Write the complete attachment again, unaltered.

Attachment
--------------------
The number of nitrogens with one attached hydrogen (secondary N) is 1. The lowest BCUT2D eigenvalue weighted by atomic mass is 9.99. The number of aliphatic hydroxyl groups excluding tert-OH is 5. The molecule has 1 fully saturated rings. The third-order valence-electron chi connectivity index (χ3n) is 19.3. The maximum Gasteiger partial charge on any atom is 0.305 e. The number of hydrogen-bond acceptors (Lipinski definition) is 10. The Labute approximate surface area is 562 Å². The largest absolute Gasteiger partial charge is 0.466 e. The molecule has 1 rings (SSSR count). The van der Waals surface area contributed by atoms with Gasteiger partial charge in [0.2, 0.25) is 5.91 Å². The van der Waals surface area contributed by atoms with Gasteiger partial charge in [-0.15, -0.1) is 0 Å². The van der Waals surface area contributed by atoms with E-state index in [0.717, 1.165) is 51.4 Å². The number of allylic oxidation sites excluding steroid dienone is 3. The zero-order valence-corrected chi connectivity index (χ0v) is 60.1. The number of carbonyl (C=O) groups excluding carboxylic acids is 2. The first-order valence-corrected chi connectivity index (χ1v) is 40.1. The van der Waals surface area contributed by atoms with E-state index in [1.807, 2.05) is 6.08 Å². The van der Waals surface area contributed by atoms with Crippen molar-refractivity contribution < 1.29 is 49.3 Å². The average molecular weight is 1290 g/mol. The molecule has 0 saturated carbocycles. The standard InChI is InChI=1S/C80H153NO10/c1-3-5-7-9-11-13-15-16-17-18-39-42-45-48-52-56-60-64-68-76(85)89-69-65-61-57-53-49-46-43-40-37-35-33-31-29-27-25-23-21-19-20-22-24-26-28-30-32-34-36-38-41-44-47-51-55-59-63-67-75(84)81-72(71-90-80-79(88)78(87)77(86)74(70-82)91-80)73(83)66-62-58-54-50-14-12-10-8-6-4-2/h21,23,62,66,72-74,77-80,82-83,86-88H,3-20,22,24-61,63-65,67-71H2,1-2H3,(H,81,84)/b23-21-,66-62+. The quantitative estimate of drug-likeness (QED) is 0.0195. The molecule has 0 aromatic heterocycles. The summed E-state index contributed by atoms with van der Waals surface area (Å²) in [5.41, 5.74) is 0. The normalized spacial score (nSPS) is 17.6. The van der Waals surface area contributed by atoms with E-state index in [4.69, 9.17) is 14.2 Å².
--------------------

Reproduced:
The number of nitrogens with one attached hydrogen (secondary N) is 1. The lowest BCUT2D eigenvalue weighted by atomic mass is 9.99. The number of aliphatic hydroxyl groups excluding tert-OH is 5. The molecule has 1 fully saturated rings. The third-order valence-electron chi connectivity index (χ3n) is 19.3. The maximum Gasteiger partial charge on any atom is 0.305 e. The number of hydrogen-bond acceptors (Lipinski definition) is 10. The Labute approximate surface area is 562 Å². The largest absolute Gasteiger partial charge is 0.466 e. The molecule has 1 rings (SSSR count). The van der Waals surface area contributed by atoms with Gasteiger partial charge in [0.2, 0.25) is 5.91 Å². The van der Waals surface area contributed by atoms with Gasteiger partial charge in [-0.15, -0.1) is 0 Å². The van der Waals surface area contributed by atoms with E-state index in [0.717, 1.165) is 51.4 Å². The number of allylic oxidation sites excluding steroid dienone is 3. The zero-order valence-corrected chi connectivity index (χ0v) is 60.1. The number of carbonyl (C=O) groups excluding carboxylic acids is 2. The first-order valence-corrected chi connectivity index (χ1v) is 40.1. The van der Waals surface area contributed by atoms with E-state index in [1.807, 2.05) is 6.08 Å². The van der Waals surface area contributed by atoms with Crippen molar-refractivity contribution < 1.29 is 49.3 Å². The average molecular weight is 1290 g/mol. The molecule has 0 saturated carbocycles. The standard InChI is InChI=1S/C80H153NO10/c1-3-5-7-9-11-13-15-16-17-18-39-42-45-48-52-56-60-64-68-76(85)89-69-65-61-57-53-49-46-43-40-37-35-33-31-29-27-25-23-21-19-20-22-24-26-28-30-32-34-36-38-41-44-47-51-55-59-63-67-75(84)81-72(71-90-80-79(88)78(87)77(86)74(70-82)91-80)73(83)66-62-58-54-50-14-12-10-8-6-4-2/h21,23,62,66,72-74,77-80,82-83,86-88H,3-20,22,24-61,63-65,67-71H2,1-2H3,(H,81,84)/b23-21-,66-62+. The quantitative estimate of drug-likeness (QED) is 0.0195. The molecule has 0 aromatic heterocycles. The summed E-state index contributed by atoms with van der Waals surface area (Å²) in [5.41, 5.74) is 0. The normalized spacial score (nSPS) is 17.6. The van der Waals surface area contributed by atoms with E-state index in [4.69, 9.17) is 14.2 Å².